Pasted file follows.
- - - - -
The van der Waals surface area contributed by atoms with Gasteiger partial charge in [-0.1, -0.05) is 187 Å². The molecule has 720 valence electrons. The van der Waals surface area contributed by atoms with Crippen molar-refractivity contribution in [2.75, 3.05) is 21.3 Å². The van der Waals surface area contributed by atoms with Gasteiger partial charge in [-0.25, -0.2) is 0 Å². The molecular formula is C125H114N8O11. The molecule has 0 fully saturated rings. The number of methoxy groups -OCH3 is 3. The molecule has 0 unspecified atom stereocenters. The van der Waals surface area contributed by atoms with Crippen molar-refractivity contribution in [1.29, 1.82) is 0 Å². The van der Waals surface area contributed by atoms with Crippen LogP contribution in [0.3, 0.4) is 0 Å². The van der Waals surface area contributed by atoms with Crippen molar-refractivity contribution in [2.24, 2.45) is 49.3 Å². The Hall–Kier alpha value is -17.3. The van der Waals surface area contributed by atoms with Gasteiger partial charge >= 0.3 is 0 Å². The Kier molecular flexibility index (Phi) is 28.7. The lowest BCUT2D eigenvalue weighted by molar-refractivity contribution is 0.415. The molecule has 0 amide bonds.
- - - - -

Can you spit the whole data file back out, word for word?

The van der Waals surface area contributed by atoms with Gasteiger partial charge in [-0.1, -0.05) is 187 Å². The molecule has 720 valence electrons. The van der Waals surface area contributed by atoms with Crippen molar-refractivity contribution in [2.75, 3.05) is 21.3 Å². The van der Waals surface area contributed by atoms with Gasteiger partial charge in [-0.25, -0.2) is 0 Å². The molecular formula is C125H114N8O11. The molecule has 0 fully saturated rings. The number of methoxy groups -OCH3 is 3. The molecule has 0 unspecified atom stereocenters. The van der Waals surface area contributed by atoms with Crippen molar-refractivity contribution in [1.29, 1.82) is 0 Å². The van der Waals surface area contributed by atoms with Crippen LogP contribution in [0.3, 0.4) is 0 Å². The van der Waals surface area contributed by atoms with Crippen molar-refractivity contribution in [2.24, 2.45) is 49.3 Å². The Hall–Kier alpha value is -17.3. The van der Waals surface area contributed by atoms with Gasteiger partial charge >= 0.3 is 0 Å². The Kier molecular flexibility index (Phi) is 28.7. The lowest BCUT2D eigenvalue weighted by molar-refractivity contribution is 0.415. The molecule has 0 amide bonds.